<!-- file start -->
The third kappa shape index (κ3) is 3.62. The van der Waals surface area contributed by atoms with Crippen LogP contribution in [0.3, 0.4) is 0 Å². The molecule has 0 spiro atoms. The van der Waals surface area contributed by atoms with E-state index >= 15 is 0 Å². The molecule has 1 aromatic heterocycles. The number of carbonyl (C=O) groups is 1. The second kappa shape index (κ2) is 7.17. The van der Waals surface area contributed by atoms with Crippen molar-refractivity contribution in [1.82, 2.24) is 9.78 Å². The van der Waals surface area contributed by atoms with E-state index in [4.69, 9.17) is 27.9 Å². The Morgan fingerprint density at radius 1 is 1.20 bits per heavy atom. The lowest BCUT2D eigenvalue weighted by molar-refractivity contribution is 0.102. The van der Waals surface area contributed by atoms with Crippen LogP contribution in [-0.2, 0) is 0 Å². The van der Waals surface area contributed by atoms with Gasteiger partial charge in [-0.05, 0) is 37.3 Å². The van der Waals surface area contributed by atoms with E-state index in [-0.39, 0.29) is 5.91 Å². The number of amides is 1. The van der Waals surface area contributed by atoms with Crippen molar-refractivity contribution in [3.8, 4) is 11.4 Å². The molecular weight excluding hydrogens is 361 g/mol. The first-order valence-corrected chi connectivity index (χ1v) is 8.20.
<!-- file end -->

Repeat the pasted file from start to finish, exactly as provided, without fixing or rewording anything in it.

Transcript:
The third kappa shape index (κ3) is 3.62. The van der Waals surface area contributed by atoms with Crippen LogP contribution in [0.3, 0.4) is 0 Å². The molecule has 0 spiro atoms. The van der Waals surface area contributed by atoms with E-state index >= 15 is 0 Å². The molecule has 1 aromatic heterocycles. The number of carbonyl (C=O) groups is 1. The second kappa shape index (κ2) is 7.17. The van der Waals surface area contributed by atoms with Crippen molar-refractivity contribution in [1.82, 2.24) is 9.78 Å². The van der Waals surface area contributed by atoms with E-state index in [4.69, 9.17) is 27.9 Å². The Morgan fingerprint density at radius 1 is 1.20 bits per heavy atom. The lowest BCUT2D eigenvalue weighted by molar-refractivity contribution is 0.102. The van der Waals surface area contributed by atoms with Crippen LogP contribution in [-0.2, 0) is 0 Å². The van der Waals surface area contributed by atoms with Gasteiger partial charge in [-0.05, 0) is 37.3 Å². The van der Waals surface area contributed by atoms with E-state index in [-0.39, 0.29) is 5.91 Å². The number of amides is 1. The van der Waals surface area contributed by atoms with Crippen molar-refractivity contribution in [3.8, 4) is 11.4 Å². The molecular weight excluding hydrogens is 361 g/mol. The first-order valence-corrected chi connectivity index (χ1v) is 8.20.